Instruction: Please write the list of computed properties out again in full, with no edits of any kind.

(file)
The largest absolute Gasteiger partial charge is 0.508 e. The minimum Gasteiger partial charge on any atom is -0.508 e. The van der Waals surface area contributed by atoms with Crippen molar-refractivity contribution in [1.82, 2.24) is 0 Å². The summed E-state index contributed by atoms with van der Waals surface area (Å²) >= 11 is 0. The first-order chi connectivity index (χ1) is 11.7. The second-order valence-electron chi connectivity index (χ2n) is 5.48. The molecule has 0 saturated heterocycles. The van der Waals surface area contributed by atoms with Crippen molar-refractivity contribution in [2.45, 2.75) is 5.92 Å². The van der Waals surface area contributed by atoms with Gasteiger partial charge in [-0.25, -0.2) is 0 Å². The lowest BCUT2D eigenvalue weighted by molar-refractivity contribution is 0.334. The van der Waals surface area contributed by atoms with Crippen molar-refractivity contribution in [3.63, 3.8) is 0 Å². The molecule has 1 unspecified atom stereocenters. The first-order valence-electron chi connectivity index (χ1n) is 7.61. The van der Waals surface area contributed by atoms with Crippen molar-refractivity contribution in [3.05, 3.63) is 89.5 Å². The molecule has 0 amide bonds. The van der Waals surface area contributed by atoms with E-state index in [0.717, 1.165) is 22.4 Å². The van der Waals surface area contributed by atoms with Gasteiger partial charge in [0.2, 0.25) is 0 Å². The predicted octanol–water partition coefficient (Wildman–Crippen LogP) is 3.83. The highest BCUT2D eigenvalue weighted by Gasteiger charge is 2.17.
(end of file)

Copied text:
The largest absolute Gasteiger partial charge is 0.508 e. The minimum Gasteiger partial charge on any atom is -0.508 e. The van der Waals surface area contributed by atoms with Crippen molar-refractivity contribution in [1.82, 2.24) is 0 Å². The summed E-state index contributed by atoms with van der Waals surface area (Å²) >= 11 is 0. The first-order chi connectivity index (χ1) is 11.7. The second-order valence-electron chi connectivity index (χ2n) is 5.48. The molecule has 0 saturated heterocycles. The van der Waals surface area contributed by atoms with Crippen molar-refractivity contribution in [2.45, 2.75) is 5.92 Å². The van der Waals surface area contributed by atoms with Gasteiger partial charge in [-0.25, -0.2) is 0 Å². The lowest BCUT2D eigenvalue weighted by molar-refractivity contribution is 0.334. The van der Waals surface area contributed by atoms with Crippen molar-refractivity contribution in [3.63, 3.8) is 0 Å². The molecule has 1 unspecified atom stereocenters. The first-order valence-electron chi connectivity index (χ1n) is 7.61. The van der Waals surface area contributed by atoms with Crippen molar-refractivity contribution in [3.05, 3.63) is 89.5 Å². The molecule has 0 amide bonds. The van der Waals surface area contributed by atoms with E-state index in [0.717, 1.165) is 22.4 Å². The van der Waals surface area contributed by atoms with Gasteiger partial charge in [0.2, 0.25) is 0 Å². The predicted octanol–water partition coefficient (Wildman–Crippen LogP) is 3.83. The highest BCUT2D eigenvalue weighted by Gasteiger charge is 2.17.